And then eventually people come to find out that it’s related to whales, I guess there was a serious period of whale-hunting, sort of Moby Dick era. And they managed to connect that ambergris came from inside whales, but to this day, people often describe it as whale vomit. As whales eat squid, there are certain parts of the squid that don’t get digested—specifically the beaks and these things that they call the pins. And so they get impacted somewhere in the lower end of their intestinal tract. And the whales producing a kind of oil to help cope with this ever-growing bundle of squid beaks.

And either the whale passes this thing that can weigh 60 to 200 pounds, through its anus, or the whale dies because it can’t poop anymore. And so then the various little sea animals come and eat the whale as it’s dying or it starts to decompose. And eventually this hunk of ambergris is going to be released. And its density is lower than the sea, and so it floats to the top and then it just bobs around in the ocean for untold number of years or decades.

And at some point, just by pure chance, it might end up on a beach. And someone who is paying attention to the way that some sepia- colored rock smells might find it, and then they can start to sell it in the open market. And some recent sales of ambergris have netted over $1 million. There was one, I think in 2014, that was sold for $3 million.

Kira Bindrim: What a pleasant story.

Aurora Almendral: Do you love it?

Kira Bindrim: I love it. There are people just out there searching for 100-year-old wads of undigested squid beaks.

Aurora Almendral: Hunters, they’re called ambergris hunters. And so I talked to this perfumer, her name is Elizabeth Gaines, and she has a perfume that uses real ambergris. Her company is called Strange Love, it’s based out of New York, and I asked her if she had any trouble during the pandemic about getting stuff, any of her ingredients. And she said, yes, of course, we’ve been sold out of our ambergris perfume for several months because we couldn’t find any, we couldn’t source it, we couldn’t source the ambergris because, for several months, because of the pandemic lockdowns, people weren’t combing the beaches. Her ambergris hunter, which is this man who splits his time between Somalia and England apparently, wasn’t able to, people weren’t out there on the beaches trying to find ambergris, whatever is washed up there. So for several months out of the pandemic years, she couldn’t get even, you know, the tiny quantity that she needed in order to make this perfume. So they sold out for quite some time.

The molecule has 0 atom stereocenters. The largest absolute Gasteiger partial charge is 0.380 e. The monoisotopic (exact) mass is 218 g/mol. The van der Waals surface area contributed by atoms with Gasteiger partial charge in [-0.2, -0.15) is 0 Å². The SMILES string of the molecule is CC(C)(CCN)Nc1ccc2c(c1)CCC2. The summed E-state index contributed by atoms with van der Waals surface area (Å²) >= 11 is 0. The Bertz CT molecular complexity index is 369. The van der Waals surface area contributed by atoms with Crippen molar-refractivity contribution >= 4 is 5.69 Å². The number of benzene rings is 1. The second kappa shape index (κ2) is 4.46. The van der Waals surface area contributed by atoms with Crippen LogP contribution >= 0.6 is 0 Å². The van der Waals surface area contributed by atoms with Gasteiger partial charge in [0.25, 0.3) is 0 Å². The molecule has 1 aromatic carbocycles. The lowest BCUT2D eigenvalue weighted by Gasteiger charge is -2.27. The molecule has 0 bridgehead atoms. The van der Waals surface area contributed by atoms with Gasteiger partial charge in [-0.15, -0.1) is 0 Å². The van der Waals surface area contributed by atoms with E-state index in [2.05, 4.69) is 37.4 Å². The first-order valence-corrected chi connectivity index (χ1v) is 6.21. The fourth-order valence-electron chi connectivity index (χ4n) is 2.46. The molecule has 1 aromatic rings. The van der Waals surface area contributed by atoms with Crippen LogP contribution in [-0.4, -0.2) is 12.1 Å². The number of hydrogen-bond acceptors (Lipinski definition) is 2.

Kira Bindrim: One of the least covered supply chain crises of the pandemic.

Aurora Almendral: But it’s a crisis.

Kira Bindrim: I would never have thought that the beaches being locked down would have that impact. Okay, ambergris—this is going to be hard to top, Aurora, I don’t know how you’re going to tell me better ingredients from here. What is your next ingredient that you find super fascinating?

Aurora Almendral: Okay, so the next one is oud, which is a very woody kind of scent. And it’s it’s having a moment right now, it’s in that it’s in a lot of perfumes made by luxury perfume houses and it’s like a beautiful, warm, there’s a bit of pungency in it so it’s very interesting. But oud happens to only grow in Southeast Asia, where I am, even though it’s a very, very central to sort of Middle Eastern culture. And oud comes from aquilaria, a type of tree that grows here, but the actual resin that oud comes from is only from when this tree is wounded in some way infected by some kind of mold. And then in order to sort of preserve itself and fight off this kind of attack on its life, it produces something called agarwood. And it’s a resin that they eventually extract and then that turns into oud. And I read that some of the forests that have the most oud are the ones in Laos and Cambodia that were sort of part of this covert war in which 2 million cluster bombs were dropped in this border with Vietnam during the Vietnam War. And they wounded so many trees that these trees started producing agarwood in order to cope with being bombed, essentially. And so this horrible sort of—can we say it’s a war crime? I think it is—produced large quantities of this resin, which I thought was quite fascinating.